CHAPTER IX

 

THE ORGANISATION OF THE EXHIBITION

 

 
                    By mid-May, the exhibition was beginning to take its final form.

It is evident that for the body of pieces to be displayed François Guillaume was relying almost exclusively on his friends in the region who possessed examples of La Borne ware.  Some of these, by publicising their own involvement, were responsible for procuring other examples and, as is shown by the following letter from Dr. Pellerin, of Mehun-sur-Yevre, who himself was to contribute eight pieces, the reputation of Francois Guillaume as a focus of interest for those interested in La Borne ware was growing:

 

                       '... Ayant ce matin, parlé de vôtre exposition

                       à mon oncle le Dr. Compoint, de Vouzeron, il m'a

                       confié, dans le cas ou cet objet pourrait vous

                       intéresser un pichet à tricorne, à couverte

                       gris-verdâtre.  Mon oncle serait heureux de le

                       voir figurer à votre exposition, c'est dans le

                       but que je vous le signale et le tiens à vôtre

                       disposition-je vous joint le dessin qui peut-être

                       vous permettre de lui attribuer une date ...'(l)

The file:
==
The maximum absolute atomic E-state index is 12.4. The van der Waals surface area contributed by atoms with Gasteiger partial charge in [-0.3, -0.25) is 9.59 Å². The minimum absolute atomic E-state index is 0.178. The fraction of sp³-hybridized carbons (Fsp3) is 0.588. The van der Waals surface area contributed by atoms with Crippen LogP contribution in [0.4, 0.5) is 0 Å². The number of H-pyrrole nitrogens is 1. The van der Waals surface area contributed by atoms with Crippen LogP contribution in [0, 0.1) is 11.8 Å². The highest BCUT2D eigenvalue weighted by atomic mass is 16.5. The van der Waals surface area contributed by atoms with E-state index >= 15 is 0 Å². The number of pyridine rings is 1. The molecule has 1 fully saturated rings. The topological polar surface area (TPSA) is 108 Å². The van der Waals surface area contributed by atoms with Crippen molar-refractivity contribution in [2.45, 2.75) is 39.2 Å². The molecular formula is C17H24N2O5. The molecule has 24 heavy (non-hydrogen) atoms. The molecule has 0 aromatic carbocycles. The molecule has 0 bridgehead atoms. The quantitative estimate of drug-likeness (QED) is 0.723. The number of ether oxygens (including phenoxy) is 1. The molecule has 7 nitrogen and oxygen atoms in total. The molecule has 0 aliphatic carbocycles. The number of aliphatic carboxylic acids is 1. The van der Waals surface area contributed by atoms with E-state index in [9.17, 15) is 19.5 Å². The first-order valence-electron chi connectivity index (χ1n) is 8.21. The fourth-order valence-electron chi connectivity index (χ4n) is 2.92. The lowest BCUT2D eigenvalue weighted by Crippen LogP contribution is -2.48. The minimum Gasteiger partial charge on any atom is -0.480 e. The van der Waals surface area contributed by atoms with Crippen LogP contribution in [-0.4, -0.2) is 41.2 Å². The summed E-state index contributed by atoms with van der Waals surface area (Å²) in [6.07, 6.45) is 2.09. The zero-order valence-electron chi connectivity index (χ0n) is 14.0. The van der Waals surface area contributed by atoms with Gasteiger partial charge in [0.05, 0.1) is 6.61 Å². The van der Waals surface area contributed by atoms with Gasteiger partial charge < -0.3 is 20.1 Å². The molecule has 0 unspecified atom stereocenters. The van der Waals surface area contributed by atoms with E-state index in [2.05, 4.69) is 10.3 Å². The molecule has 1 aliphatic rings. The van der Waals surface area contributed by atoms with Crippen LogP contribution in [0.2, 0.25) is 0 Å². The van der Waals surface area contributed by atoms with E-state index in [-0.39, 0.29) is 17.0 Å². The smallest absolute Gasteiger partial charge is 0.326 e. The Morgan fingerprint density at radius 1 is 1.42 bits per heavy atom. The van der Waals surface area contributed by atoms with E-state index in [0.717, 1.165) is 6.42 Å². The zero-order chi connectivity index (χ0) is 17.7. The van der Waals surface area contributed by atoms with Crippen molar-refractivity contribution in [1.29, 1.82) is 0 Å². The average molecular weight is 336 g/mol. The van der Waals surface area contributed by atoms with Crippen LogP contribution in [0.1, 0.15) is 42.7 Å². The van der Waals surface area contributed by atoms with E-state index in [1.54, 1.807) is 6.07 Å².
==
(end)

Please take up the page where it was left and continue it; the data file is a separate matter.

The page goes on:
He encountered one obstacle, however, when requesting the loan of pieces from the Musée d'Issoudun, receiving a reply that, being a municipal museum, their regulations prohibited such loans.(2)  By contrast, the enthusiasm and energy of Joseph de la Nèziére was bearing fruit in Paris.  A Monsieur Golden, writing from l3, rue Ernest Cresson on l4 May, promised to dispatch, that very day, the pieces which he had in his possession, adding that, because of his interest, it was possible that he would travel to Bourges to visit the exhibition.(3)  As important, from the point of view of gaining more widespread publicity for the 'art populaire' of the village, was the letter he received, on l7 May, from Jacques Gervais, of the arts magazine, 'Comoedia'.  Acknowledging Guillaume's invitation, Gervais informs him that he will attend without fail, since 'Monsieur de la Nèziére m'a dit devoir être tout à fait intéressante'.(4)  He adds also that Comte de Scoraille of the Château de Montfaucon, à Villequiers, Cher, has some pieces of La Borne, 'dont une extrêmement intéressante ou plus exactement amusante - Il serait je crois très heureux de vous la prêter...'(5)